Challenges of traveling in Beijing
After last nights thunderstorm we awoke today to a view of the nearby mountains and the glimmer of a little sunshine. We had no idea that there were mountains a few miles away. Later in the morning the sky clouded over, and the mountains were once again invisible. The afternoon produced a few drops of rain. The temperature has cooled to the mid 80s but the humidity remains oppressive.
As my wife, Twila, and I wandered around the Hou Hai area and enjoyed “old Beijing” with its array of restaurants, bars and cafes lining the lakeside hutongs (old lanes), we encountered a few sights that could not be explained.
Several times we observed elderly people parading very large frogs, tethered to a leash, on the cobblestone walkways. No one with whom we spoke could explain to us the purpose of keeping a frog on a leash.
The other major activity, for those individuals who weren’t busy catching frogs, was swimming in the lake.
Dozens of men (no women) were swimming in the adjacent Qianhai Lake. Although we were assured that the water in the lake and canals was “clean,” we have been warned by hotel staff not to drink the water that pours from faucets in the community or even in our “5-Star” hotel.
Options for travel include the very efficient subway system, taxis, bicycles, mopeds or rickshaws in the tourist areas.
Walking, of course, is also an option. However, you take your life in your hands if you try to cross a street without waiting for long breaks in the traffic. Pedestrians do NOT have the right of way!
We anticipated that the massive amount of motorized and pedestrian traffic would result in numerous entanglements. Amazingly, we have not observed any accidents. We’re still trying to figure out the rules of the road, but to no avail. Although traffic appears to be whizzing by in many directions at once, obviously, the Beijingers have learned how to maneuver such encounters efficiently.
When we opened the local newspaper Sunday, we were surprised to see an entire page dedicated to a listing of the local churches (Christian and Catholic), with complete descriptions, worship times and locations. The local TV station informed us that President Bush attended a “registered church” on Sunday. We wondered what constitutes a “registered church?” We understand that attendance at unregistered churches is frowned upon and may result in some unknown degree of harassment for the locals.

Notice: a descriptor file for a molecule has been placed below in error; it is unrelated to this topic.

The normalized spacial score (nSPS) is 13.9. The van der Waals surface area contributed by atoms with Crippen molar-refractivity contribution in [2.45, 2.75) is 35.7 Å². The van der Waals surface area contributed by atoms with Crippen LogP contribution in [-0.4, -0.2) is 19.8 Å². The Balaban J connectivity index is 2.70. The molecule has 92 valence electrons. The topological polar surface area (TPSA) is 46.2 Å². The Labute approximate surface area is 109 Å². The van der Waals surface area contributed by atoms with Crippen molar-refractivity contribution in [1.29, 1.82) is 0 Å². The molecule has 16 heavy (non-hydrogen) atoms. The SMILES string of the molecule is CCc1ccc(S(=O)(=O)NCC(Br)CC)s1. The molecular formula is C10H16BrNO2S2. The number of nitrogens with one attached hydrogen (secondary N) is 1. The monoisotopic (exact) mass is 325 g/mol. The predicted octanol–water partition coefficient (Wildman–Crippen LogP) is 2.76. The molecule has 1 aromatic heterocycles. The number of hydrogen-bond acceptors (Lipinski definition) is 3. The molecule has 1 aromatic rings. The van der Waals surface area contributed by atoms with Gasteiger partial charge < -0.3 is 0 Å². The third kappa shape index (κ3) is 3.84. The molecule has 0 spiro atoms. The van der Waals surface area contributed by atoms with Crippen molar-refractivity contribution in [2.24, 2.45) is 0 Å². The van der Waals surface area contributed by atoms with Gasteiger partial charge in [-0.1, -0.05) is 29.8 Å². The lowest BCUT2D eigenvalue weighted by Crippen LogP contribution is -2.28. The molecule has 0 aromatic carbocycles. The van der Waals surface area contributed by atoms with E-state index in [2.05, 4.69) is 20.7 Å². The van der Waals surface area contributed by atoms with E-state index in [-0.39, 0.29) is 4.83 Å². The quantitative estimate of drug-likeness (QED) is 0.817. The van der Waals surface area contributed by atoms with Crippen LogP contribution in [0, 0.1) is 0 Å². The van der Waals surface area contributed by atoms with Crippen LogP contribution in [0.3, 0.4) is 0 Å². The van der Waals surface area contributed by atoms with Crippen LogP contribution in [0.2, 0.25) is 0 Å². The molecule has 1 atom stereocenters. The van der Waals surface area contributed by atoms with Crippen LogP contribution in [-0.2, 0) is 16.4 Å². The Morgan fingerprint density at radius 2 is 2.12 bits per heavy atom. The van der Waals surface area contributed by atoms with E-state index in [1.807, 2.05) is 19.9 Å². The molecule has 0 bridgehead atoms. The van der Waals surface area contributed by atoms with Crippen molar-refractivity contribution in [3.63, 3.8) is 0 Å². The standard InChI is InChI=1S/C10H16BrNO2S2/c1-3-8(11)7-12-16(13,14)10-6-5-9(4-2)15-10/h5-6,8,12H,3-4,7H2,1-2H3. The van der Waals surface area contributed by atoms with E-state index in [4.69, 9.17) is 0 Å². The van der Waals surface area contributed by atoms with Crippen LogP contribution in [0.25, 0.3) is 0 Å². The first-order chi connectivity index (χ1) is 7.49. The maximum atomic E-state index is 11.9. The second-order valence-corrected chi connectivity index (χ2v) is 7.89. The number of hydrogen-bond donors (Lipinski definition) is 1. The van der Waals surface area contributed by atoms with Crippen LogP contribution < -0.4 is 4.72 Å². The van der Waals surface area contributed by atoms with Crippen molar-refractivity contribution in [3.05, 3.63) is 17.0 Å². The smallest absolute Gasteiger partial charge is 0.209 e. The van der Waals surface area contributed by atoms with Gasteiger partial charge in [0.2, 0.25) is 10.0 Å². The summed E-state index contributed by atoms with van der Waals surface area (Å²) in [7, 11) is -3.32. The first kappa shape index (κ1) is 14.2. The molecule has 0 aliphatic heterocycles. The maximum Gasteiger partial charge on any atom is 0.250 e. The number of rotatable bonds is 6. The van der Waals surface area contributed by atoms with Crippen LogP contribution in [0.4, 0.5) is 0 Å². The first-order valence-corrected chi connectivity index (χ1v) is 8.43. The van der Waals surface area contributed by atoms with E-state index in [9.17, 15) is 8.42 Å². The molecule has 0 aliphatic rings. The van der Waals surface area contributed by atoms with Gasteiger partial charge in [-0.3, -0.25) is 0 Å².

We are becoming accustomed to the locals staring at us. We are constantly being watched. After all, we are foreigners and China remains a suspicious society. We are different in our dress, actions and language The locals are curious, and we get the feeling that until now, Beijigners have not had an opportunity to interact with a variety of people from different countries and cultures. The Chinese have very strict rules for behavior.
In an effort to alert the foreigners to appropriate behavior and to ensure compliance, signs have been placed around the city in English, instructing foreigners to “Please behave in good manner” (sic).
As we plan our activities for tomorrow, we understand that the weather will be cooler. The local media tell us that the air will be “cleaner” – by their definition.
Athletes behaving badly
Waiting for daylight so we can fish.
This was the early morning scene from the Boardwalk in Coos Bay, where fisherman line up in hopes of catching a big salmon.